Shai Dardashti, managing director of The Manual of Ideas, recently caught up with the MOI Global Instructor Phil Ordway – managing principal of Anabatic Investment Partners – for another exclusive conversation on value investing. The discussion focused on understanding the dynamics and business models of various industries as a way of facilitating idea generation. Topics include: How does a value investor identify potentially rewarding niche segments to pursue? How does one go deep on a particular industry?
Prior to Anabatic, Phil was a partner at Chicago Fundamental Investment Partners and holds an MBA from Kellogg. Phil will go deep on U.S. community banks, examining the industry structure and highlighting two case studies, one featuring a century-old community bank that has completed several acquisitions and may be a merger candidate itself, and another featuring a well-known large-cap bank.
The following transcript has been edited for space and clarity.
MOI Global: How do you look at industries and how do you build an instructive mosaic?
Phil Ordway: I have to understand the broader industry if I’m going to understand a company. If I’m going to look at a bank, I have to understand banking, and then I have to understand the banks the one I am interested in, is competing against. Whether it is a manufacturing company, a brand — it doesn’t matter. It has to be an industry I can understand.
One of the best analogies ever made about investing is that it is a little like journalism, and you are assigning yourself the story of, “What is this company worth?” If you were to go about it that way, you would at some point, probably in the middle of the process, go about calling, meeting, and interviewing all the people who are somehow connected to that company in the industry and figure out what their opinions are and what their experiences with the company have been like and how they have interacted. It informs a lot. It informs me by giving me reasons not to move forward. Everyone has a bias in this process, and I try to distance myself from the people who are going to be uniformly optimistic about the company.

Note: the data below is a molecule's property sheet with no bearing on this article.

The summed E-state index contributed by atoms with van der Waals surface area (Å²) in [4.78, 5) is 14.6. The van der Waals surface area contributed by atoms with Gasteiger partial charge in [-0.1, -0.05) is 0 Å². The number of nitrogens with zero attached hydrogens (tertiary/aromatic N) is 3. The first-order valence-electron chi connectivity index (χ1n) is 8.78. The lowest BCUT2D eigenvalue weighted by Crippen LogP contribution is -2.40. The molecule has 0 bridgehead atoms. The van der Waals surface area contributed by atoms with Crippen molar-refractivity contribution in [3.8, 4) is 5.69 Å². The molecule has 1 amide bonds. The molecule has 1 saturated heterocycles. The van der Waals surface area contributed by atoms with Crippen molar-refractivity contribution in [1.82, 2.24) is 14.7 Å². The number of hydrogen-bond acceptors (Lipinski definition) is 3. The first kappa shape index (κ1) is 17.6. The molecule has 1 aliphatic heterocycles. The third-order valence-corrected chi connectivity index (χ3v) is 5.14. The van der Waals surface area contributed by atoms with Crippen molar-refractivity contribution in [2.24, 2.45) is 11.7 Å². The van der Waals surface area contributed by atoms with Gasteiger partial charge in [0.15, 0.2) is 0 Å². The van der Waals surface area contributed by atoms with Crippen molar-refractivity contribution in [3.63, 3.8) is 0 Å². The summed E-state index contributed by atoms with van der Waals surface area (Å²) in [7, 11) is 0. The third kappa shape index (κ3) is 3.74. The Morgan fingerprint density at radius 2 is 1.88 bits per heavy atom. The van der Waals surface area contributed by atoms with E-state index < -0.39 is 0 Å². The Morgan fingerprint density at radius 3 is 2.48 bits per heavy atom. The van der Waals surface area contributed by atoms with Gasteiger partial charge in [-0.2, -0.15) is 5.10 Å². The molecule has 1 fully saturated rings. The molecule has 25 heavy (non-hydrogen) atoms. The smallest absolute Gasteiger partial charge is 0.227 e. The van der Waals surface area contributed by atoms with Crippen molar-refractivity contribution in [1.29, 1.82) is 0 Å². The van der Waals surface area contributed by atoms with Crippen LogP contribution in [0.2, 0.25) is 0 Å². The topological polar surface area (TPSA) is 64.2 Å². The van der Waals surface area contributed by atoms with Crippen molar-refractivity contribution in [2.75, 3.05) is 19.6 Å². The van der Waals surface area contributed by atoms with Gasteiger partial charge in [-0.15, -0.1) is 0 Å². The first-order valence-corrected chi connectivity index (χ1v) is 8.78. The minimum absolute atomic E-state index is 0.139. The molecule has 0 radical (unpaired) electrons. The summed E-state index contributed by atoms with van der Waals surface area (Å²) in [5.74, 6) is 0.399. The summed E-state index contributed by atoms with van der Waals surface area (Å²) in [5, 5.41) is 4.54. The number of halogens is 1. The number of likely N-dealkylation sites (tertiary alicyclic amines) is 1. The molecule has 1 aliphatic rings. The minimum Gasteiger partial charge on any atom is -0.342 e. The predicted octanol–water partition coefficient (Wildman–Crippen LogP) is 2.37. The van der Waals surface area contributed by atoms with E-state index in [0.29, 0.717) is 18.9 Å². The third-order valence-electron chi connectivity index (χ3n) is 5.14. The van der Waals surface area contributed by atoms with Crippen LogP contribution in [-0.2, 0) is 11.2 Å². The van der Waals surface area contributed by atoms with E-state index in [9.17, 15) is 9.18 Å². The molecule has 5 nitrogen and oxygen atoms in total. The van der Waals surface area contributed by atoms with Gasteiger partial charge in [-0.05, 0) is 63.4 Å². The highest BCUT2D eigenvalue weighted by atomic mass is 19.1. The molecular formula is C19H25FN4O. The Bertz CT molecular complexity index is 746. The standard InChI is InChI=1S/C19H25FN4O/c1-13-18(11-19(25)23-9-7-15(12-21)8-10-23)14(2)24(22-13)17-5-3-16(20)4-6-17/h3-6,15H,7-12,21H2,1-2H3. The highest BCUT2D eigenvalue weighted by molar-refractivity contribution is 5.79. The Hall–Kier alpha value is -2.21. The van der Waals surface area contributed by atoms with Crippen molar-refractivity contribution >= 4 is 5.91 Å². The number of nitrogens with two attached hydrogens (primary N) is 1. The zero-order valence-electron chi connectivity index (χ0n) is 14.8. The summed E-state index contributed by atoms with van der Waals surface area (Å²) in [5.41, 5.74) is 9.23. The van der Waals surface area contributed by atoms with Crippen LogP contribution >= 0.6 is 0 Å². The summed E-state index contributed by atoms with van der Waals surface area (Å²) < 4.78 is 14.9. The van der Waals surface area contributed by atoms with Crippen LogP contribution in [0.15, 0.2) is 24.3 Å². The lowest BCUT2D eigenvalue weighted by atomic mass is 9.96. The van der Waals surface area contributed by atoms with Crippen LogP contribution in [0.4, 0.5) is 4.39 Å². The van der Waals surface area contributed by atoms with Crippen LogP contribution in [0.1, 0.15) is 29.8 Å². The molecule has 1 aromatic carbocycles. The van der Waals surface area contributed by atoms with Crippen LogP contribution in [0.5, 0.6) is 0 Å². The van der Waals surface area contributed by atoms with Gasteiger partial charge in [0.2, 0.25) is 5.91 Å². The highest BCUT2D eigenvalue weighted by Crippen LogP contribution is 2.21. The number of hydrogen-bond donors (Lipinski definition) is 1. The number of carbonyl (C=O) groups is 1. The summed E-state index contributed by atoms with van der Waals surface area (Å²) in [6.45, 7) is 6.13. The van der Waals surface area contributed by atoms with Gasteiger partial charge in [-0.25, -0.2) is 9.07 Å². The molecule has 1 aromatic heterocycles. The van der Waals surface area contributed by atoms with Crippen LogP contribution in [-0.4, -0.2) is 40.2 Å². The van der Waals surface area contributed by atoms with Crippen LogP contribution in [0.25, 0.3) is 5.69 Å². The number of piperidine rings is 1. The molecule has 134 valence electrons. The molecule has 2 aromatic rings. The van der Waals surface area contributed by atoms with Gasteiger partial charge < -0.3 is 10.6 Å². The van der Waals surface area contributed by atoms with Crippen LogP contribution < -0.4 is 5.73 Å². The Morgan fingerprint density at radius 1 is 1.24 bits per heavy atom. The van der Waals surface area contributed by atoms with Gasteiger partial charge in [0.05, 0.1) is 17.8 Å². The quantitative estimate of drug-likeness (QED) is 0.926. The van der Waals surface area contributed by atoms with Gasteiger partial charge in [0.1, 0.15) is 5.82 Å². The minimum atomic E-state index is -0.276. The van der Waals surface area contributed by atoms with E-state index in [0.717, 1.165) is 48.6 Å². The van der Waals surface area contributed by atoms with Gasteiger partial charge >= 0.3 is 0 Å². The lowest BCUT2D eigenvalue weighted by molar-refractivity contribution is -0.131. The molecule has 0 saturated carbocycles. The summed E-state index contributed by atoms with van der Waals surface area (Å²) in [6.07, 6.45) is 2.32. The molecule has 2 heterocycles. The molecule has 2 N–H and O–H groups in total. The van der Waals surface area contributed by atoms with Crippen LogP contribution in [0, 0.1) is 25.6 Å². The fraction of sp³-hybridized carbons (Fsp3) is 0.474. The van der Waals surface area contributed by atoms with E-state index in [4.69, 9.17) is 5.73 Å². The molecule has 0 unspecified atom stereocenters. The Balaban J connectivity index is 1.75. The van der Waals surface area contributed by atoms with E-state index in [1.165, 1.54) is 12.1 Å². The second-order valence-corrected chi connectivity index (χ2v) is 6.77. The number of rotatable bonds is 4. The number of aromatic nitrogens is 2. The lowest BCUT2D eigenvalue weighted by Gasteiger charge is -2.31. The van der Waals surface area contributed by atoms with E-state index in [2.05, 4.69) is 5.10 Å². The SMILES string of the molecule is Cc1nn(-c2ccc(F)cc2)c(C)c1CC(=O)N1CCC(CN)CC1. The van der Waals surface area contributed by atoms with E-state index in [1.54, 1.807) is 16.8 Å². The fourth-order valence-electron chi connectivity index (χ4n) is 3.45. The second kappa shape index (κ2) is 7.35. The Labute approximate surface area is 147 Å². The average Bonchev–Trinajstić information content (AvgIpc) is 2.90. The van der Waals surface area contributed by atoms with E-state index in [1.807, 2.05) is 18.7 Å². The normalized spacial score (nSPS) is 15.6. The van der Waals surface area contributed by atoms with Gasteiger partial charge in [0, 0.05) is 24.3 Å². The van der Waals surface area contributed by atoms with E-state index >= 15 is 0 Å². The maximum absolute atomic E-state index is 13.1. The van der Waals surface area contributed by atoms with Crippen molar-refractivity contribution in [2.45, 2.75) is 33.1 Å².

The way I have gotten better at it… the experiences I have had taught me to say “no” more quickly. That’s a huge skill for any investor to have — to be able to quickly run through some filters about what makes for a good company and what makes for a good opportunity. As soon as you come up against those stumbling blocks, you have an automatic kill switch.
To revert to a basic industry everybody probably understands — banking. As soon as you start going into a local market with community banks and find out that Bank XYZ is the wild, reckless cowboy lender in the market that is willing to stretch on terms, stretch on price to show loan growth, that is an automatic kill. As soon as you find out there is something about the culture that is a little bit too aggressive, that is an automatic kill. Things like that are invaluable.
MOI: How do you try to size up culture?
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